Eclipse is a IDE (Integrated Development Environment) extremely powerful and flexible, being the most used for various purposes: Java development, Android, C++, processes modeling, report design and so on.

Utilizing a good IDE is essential for productivity because its countless tools and features will make the difference in our daily searching for defects, refactoring, integrating with SCM (Source Control Management) like SVN, CVS, GIT, Mercurial or Bazaar, and other stuff.

Downloading Eclipse

Go to in order to download Eclipse IDE for Java EE Developers. Choose the corresponding version for your system, in my case, Windows x64. Look at the image below:


When you click on the link, you’ll be redirected to another page where you will choose a “mirror”, that is, a copy of the file in a server next to you. Click on the green arrow to begin the download, according to the image:


The download will start and the browser will show you this page:


In the future, consider donating to make Eclipse even better.  😉

Installing Eclipse

In this and next tutorials, the directory c:\starcode will be adopted as the base directory for installing applications and storing files. If you want, replace “starcode” with the name of your company, organization or whatever you want, just avoiding whitespaces or special characters. Find the downloaded file, unpack it in the directory c:\starcode\eclipse, according to the following image:


In this example, I’m using 7-Zip. Open the file and press F5 or go to menu File > Copy to.... In the dialog, type c:\starcode.


Confirm and check if the content in the directory c:\starcode\eclipse is like the image:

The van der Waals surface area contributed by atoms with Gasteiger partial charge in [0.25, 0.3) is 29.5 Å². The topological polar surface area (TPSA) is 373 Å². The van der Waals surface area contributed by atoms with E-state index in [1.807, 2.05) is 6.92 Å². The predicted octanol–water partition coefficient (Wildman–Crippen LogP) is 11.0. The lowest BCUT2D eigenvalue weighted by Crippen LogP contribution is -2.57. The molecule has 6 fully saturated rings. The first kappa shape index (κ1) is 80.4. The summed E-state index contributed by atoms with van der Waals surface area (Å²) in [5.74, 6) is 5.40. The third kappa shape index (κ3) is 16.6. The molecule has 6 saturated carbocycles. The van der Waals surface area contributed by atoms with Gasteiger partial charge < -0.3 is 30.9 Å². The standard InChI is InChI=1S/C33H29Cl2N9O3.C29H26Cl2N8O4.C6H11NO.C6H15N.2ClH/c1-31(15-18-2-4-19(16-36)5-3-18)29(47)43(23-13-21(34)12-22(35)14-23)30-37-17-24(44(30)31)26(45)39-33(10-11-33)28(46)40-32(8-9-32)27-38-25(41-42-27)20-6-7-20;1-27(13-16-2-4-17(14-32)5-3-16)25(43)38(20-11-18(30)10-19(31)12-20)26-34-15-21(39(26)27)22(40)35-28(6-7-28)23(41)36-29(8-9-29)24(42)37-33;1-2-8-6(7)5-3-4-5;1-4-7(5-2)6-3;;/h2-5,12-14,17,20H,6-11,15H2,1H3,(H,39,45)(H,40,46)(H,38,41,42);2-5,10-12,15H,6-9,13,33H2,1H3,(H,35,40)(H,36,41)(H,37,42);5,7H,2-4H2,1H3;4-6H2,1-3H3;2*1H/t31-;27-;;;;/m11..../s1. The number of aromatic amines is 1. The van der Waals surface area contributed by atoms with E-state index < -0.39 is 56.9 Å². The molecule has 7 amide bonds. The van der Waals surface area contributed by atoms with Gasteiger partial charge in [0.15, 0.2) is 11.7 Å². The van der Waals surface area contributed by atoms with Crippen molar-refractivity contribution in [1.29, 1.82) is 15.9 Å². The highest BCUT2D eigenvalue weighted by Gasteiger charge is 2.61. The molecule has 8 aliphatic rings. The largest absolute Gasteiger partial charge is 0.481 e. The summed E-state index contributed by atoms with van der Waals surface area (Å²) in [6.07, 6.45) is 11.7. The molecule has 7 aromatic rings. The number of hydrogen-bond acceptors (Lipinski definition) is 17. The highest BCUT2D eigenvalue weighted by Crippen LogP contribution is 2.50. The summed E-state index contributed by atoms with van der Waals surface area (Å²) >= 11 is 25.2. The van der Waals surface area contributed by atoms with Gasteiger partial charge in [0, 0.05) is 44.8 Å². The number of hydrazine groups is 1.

Configuring Eclipse

Before opening Eclipse, let’s tune a few parameters that affect the memory usage in order to get the a better general performance of our IDE. Edit eclipse.ini in your favorite text editor (I suggest Notepad++). The original file should be something like this:


It’s important to understand exactly what we’re doing here, because the changes we’re going to do depend on the environment Eclipse is running. The following parameters will be modified or added:

  • X:MaxPermSize / launcher.XXMaxPermSize: this parameter defines the maximum amount of permanent memory Java will use to store information about class structure (bytecode). The “permanent” memory will limit the total of classes we can load in memory. This parameter should be increased if you have many projects with many jars each. The parameter launcher.XXMaxPermSize is used in older versions, so we’ll keep it for compatibility.
  • XX:PermSize: we’ll add this parameter to define the initial amount of permanent memory Java will allocate. If the value is too small, the performance will suffer because Java will in interrupt the execution of the program frequently in order to allocate more memory.